SPRINGFIELD, Mo. (KY3) – A new all-inclusive playground is open at McBride Elementary. And it’s named Mr. Nick’s playground in honor of former special education teacher, Nick Hostler.
Nick Hostler’s dream as a special education teacher started out with an inclusive swing for his students.
“He shared very heartfelt concerns that involved the word play,” Mary Kay Hostler, Nick’s mother, says. “We now stand near the ground, where all children of all abilities can play together.”
After Nick died unexpectedly of a heart attack over two years ago, his parents decided to make his dream a reality. Rather than just a swing, Mr. Nick’s is now an inclusive playground with equipment for kids of all abilities.
“I think it’s important to know that a small dream can become a big reality and I think this playground is proof of that,” Mary Kay Hostler says.
“He had a way of making people feel special,” Gil Hostler, Nick’s father, says. “That they could do more. That they could be better than what they are.”
The $450,000 project features easy-access ramps, zip line swings and a ground level merry-go-round.
One Springfield family says this new playground will impact their lives personally.
“Play is just a fun time for all and this should just give everyone the ability to do just that,” Eric Schnabel, parent, says.
“I think the biggest thing is that we have someone who it’s harder for her to do certain things that her big sister can do, but now they can do them together,” Breanne Schnabel, parent, says.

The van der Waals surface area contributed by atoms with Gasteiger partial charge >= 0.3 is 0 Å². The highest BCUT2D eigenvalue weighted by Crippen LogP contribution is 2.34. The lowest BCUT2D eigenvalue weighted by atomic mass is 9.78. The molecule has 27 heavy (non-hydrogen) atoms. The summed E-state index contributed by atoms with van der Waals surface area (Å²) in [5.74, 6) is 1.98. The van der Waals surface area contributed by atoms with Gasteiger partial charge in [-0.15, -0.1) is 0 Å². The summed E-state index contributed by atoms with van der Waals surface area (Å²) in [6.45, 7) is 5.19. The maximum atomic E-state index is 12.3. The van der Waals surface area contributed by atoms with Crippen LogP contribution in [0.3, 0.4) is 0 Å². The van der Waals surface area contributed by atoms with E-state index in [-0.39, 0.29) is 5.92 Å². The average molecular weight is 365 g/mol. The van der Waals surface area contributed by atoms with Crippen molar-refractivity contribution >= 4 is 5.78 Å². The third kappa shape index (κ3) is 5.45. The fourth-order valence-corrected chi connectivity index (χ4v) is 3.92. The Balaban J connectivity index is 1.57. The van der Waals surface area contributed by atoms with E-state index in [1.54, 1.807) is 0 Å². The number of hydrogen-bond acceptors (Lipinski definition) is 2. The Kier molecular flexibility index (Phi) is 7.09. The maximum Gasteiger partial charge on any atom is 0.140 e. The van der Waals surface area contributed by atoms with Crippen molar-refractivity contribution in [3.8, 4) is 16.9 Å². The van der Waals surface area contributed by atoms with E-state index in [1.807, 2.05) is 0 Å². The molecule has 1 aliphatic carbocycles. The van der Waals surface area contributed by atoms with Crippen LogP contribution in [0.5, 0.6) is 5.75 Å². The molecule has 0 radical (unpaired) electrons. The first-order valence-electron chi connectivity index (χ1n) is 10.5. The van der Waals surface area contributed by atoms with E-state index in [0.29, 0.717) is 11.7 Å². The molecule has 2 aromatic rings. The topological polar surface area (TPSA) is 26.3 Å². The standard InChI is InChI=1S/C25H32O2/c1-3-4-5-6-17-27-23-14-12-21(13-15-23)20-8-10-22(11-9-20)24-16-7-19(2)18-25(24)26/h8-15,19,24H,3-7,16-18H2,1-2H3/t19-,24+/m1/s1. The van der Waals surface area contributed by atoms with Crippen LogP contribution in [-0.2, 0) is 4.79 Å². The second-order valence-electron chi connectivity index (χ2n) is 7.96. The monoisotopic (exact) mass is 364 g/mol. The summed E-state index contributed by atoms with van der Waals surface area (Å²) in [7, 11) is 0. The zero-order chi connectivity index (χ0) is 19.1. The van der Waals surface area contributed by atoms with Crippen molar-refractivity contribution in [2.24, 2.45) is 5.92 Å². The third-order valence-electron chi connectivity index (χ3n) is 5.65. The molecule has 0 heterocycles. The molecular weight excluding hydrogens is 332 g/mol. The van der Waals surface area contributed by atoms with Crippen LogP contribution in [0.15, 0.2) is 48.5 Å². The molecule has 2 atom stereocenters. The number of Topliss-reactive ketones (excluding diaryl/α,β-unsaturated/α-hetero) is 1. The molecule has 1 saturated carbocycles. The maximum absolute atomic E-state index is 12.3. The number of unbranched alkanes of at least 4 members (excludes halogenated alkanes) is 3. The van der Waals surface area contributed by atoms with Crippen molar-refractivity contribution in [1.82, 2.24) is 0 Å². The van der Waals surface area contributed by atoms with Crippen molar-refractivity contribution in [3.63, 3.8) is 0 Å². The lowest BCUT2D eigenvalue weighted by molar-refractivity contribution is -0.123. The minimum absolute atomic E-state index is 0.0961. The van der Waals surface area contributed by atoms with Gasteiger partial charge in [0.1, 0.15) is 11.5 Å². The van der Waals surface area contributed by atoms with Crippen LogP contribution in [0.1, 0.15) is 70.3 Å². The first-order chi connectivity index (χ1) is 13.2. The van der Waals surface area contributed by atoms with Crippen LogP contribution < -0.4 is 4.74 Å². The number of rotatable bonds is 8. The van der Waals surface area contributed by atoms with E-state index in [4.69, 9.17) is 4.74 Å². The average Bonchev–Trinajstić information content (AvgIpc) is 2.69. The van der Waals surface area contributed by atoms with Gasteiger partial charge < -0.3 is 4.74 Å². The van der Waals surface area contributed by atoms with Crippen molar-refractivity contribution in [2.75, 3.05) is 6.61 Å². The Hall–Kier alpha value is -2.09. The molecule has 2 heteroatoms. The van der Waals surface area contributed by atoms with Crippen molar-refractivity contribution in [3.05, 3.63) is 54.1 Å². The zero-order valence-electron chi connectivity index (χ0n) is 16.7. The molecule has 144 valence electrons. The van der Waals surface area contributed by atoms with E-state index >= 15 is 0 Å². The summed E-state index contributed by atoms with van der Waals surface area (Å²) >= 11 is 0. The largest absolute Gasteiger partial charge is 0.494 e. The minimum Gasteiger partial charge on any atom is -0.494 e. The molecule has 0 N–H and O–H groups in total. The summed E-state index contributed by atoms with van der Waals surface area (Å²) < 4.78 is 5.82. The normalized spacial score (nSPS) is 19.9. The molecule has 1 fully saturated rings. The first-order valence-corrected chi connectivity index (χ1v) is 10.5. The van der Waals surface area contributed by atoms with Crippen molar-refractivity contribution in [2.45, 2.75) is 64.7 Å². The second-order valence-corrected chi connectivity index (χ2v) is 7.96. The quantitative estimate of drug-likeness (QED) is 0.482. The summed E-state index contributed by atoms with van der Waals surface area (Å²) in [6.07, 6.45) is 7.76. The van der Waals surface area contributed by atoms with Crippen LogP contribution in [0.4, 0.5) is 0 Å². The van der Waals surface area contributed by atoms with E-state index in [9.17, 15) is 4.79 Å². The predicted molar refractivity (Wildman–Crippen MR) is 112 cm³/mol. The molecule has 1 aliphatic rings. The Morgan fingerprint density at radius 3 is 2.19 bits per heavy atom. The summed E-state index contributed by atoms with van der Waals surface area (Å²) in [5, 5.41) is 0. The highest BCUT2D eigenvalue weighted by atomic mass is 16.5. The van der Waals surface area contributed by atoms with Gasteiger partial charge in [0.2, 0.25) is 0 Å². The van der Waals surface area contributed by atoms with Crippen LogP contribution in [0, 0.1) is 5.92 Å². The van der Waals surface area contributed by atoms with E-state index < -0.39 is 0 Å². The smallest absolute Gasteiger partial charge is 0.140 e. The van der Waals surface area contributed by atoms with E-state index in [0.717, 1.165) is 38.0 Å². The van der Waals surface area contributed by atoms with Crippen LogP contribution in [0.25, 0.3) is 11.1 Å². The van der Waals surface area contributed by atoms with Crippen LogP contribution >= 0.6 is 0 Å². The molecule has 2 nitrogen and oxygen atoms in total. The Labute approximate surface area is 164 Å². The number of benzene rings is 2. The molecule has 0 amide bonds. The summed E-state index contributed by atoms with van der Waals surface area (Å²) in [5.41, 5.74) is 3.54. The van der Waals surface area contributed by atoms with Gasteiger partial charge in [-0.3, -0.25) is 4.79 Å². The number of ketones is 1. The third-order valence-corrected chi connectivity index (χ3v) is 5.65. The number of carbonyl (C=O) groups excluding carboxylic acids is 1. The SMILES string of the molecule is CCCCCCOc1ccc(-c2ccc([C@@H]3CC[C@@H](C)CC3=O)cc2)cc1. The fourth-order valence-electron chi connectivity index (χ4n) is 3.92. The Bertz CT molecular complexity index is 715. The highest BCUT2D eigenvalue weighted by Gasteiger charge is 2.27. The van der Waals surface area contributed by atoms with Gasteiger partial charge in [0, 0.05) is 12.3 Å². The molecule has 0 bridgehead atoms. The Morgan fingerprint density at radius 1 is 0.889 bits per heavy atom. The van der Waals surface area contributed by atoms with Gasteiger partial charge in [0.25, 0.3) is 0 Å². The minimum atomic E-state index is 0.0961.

The new playground borders McBride Park as well, making it available to the entire community. During school hours, the playground is exclusively open to the elementary students.
“Everybody is one right now,” Breanne Schnabel says. “It doesn’t matter who you are and how you do things. You can all go in the same entrance and all leave the same.”
Mary Kay and Gil Hostler say their son had the power of one, meaning he was able to spread his love and inspiration to all his students.
“It was inclusive,” Gil Hostler says. “It didn’t matter who you were. If you were a good person, you were his friend.”
Now, Nick Hostler’s legacy lives on with one of the largest inclusive playgrounds in southwest Missouri.
“It says a lot about Springfield,” Gil Hostler says. “The fact that we needed help to do this and they were there.”
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